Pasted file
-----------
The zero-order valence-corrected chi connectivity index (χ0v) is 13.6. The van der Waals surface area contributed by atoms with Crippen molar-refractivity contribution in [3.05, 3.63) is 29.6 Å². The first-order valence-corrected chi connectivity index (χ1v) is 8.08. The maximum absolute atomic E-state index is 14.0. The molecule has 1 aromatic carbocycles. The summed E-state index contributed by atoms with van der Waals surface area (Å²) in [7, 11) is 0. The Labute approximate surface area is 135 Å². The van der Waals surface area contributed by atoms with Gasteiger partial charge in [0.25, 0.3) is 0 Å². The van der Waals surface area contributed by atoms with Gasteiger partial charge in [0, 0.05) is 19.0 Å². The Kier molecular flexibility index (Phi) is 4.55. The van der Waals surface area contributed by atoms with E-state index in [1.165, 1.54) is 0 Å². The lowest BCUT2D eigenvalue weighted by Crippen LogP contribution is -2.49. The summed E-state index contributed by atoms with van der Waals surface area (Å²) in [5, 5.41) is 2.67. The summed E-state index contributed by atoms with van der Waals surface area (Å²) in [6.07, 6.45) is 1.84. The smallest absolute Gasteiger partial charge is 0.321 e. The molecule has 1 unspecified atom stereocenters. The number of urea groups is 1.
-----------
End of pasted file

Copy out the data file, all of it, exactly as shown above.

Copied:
The zero-order valence-corrected chi connectivity index (χ0v) is 13.6. The van der Waals surface area contributed by atoms with Crippen molar-refractivity contribution in [3.05, 3.63) is 29.6 Å². The first-order valence-corrected chi connectivity index (χ1v) is 8.08. The maximum absolute atomic E-state index is 14.0. The molecule has 1 aromatic carbocycles. The summed E-state index contributed by atoms with van der Waals surface area (Å²) in [7, 11) is 0. The Labute approximate surface area is 135 Å². The van der Waals surface area contributed by atoms with Gasteiger partial charge in [0.25, 0.3) is 0 Å². The van der Waals surface area contributed by atoms with Gasteiger partial charge in [0, 0.05) is 19.0 Å². The Kier molecular flexibility index (Phi) is 4.55. The van der Waals surface area contributed by atoms with E-state index in [1.165, 1.54) is 0 Å². The lowest BCUT2D eigenvalue weighted by Crippen LogP contribution is -2.49. The summed E-state index contributed by atoms with van der Waals surface area (Å²) in [5, 5.41) is 2.67. The summed E-state index contributed by atoms with van der Waals surface area (Å²) in [6.07, 6.45) is 1.84. The smallest absolute Gasteiger partial charge is 0.321 e. The molecule has 1 unspecified atom stereocenters. The number of urea groups is 1.